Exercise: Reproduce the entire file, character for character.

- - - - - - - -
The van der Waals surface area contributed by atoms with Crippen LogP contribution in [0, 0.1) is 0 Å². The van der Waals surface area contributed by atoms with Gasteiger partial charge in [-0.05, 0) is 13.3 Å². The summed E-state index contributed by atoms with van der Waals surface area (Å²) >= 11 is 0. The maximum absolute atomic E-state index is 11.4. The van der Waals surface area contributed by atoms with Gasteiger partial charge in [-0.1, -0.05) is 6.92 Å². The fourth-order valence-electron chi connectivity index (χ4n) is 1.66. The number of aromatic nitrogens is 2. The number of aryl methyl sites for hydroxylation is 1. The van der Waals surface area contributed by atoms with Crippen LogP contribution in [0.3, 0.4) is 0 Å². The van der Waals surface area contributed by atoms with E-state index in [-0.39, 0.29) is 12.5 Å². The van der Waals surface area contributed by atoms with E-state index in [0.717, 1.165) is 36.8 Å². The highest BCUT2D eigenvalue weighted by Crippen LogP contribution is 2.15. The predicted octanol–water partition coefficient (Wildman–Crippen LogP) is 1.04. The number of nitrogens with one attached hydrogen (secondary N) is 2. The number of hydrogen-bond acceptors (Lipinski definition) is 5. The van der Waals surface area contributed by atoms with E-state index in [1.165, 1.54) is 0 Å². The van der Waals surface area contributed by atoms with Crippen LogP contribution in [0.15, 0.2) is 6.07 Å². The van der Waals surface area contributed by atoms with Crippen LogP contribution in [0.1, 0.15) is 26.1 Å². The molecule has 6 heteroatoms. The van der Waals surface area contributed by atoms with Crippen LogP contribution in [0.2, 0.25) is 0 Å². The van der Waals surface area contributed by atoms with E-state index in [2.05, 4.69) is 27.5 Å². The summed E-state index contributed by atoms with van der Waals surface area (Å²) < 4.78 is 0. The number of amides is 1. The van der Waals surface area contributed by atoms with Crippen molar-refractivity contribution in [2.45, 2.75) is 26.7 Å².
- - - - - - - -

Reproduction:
The van der Waals surface area contributed by atoms with Crippen LogP contribution in [0, 0.1) is 0 Å². The van der Waals surface area contributed by atoms with Gasteiger partial charge in [-0.05, 0) is 13.3 Å². The summed E-state index contributed by atoms with van der Waals surface area (Å²) >= 11 is 0. The maximum absolute atomic E-state index is 11.4. The van der Waals surface area contributed by atoms with Gasteiger partial charge in [-0.1, -0.05) is 6.92 Å². The fourth-order valence-electron chi connectivity index (χ4n) is 1.66. The number of aromatic nitrogens is 2. The number of aryl methyl sites for hydroxylation is 1. The van der Waals surface area contributed by atoms with Crippen LogP contribution in [0.3, 0.4) is 0 Å². The van der Waals surface area contributed by atoms with E-state index in [-0.39, 0.29) is 12.5 Å². The van der Waals surface area contributed by atoms with E-state index in [0.717, 1.165) is 36.8 Å². The highest BCUT2D eigenvalue weighted by Crippen LogP contribution is 2.15. The predicted octanol–water partition coefficient (Wildman–Crippen LogP) is 1.04. The number of nitrogens with one attached hydrogen (secondary N) is 2. The number of hydrogen-bond acceptors (Lipinski definition) is 5. The van der Waals surface area contributed by atoms with E-state index in [1.165, 1.54) is 0 Å². The van der Waals surface area contributed by atoms with Crippen LogP contribution in [0.15, 0.2) is 6.07 Å². The van der Waals surface area contributed by atoms with Crippen LogP contribution in [0.1, 0.15) is 26.1 Å². The molecule has 6 heteroatoms. The van der Waals surface area contributed by atoms with Crippen LogP contribution in [0.2, 0.25) is 0 Å². The van der Waals surface area contributed by atoms with E-state index in [2.05, 4.69) is 27.5 Å². The summed E-state index contributed by atoms with van der Waals surface area (Å²) < 4.78 is 0. The number of amides is 1. The van der Waals surface area contributed by atoms with Crippen molar-refractivity contribution in [2.45, 2.75) is 26.7 Å².